>>  create mode 100755 t/t7817-grep-sparse-checkout.sh
>>
>> diff --git a/builtin/grep.c b/builtin/grep.c
>> index 99e2685090..52ec72a036 100644
>> --- a/builtin/grep.c
>> +++ b/builtin/grep.c
>> @@ -388,7 +388,7 @@ static int grep_cache(struct grep_opt *opt,
>>                       const struct pathspec *pathspec, int cached);
>>  static int grep_tree(struct grep_opt *opt, const struct pathspec *pathspec,
>>                      struct tree_desc *tree, struct strbuf *base, int tn_len,
>> -                    int check_attr);
>> +                    int from_commit);
> 
> I'm not familiar with grep.c and have to admit I don't know what
> "check_attr" means.  Slightly surprised to see you replace it, but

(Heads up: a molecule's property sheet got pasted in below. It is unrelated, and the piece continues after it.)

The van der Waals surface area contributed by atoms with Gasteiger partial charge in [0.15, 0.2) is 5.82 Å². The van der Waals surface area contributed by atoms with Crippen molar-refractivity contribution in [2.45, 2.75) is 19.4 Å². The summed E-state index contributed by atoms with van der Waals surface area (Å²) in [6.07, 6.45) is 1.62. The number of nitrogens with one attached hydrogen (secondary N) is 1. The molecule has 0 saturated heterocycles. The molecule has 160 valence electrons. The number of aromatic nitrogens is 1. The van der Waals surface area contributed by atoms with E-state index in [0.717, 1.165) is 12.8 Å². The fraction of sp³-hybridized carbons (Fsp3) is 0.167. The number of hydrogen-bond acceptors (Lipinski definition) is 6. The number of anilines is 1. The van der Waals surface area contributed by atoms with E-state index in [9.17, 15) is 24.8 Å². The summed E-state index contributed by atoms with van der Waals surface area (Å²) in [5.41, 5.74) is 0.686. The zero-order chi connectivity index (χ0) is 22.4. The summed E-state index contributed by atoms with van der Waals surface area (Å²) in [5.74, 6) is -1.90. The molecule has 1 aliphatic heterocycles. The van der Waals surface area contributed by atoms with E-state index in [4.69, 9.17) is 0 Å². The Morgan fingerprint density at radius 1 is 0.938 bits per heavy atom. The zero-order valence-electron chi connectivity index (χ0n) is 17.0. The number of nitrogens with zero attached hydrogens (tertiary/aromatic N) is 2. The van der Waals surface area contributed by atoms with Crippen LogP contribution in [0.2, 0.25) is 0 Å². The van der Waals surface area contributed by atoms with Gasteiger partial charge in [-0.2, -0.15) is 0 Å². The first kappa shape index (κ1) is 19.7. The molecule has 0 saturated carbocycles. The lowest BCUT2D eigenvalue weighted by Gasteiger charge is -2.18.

> maybe reading the rest will explain...
> 
>>
>>  static int grep_submodule(struct grep_opt *opt,
>>                           const struct pathspec *pathspec,
>> @@ -486,6 +486,10 @@ static int grep_cache(struct grep_opt *opt,
>>
>>         for (nr = 0; nr < repo->index->cache_nr; nr++) {
>>                 const struct cache_entry *ce = repo->index->cache[nr];
>> +
>> +               if (ce_skip_worktree(ce))
>> +                       continue;
>> +
> 
> Looks good for the case where we are grepping through what's cached.
> 
>>                 strbuf_setlen(&name, name_base_len);
>>                 strbuf_addstr(&name, ce->name);
>>
>> @@ -498,8 +502,7 @@ static int grep_cache(struct grep_opt *opt,
>>                          * cache entry are identical, even if worktree file has
>>                          * been modified, so use cache version instead
>>                          */
>> -                       if (cached || (ce->ce_flags & CE_VALID) ||
>> -                           ce_skip_worktree(ce)) {
>> +                       if (cached || (ce->ce_flags & CE_VALID)) {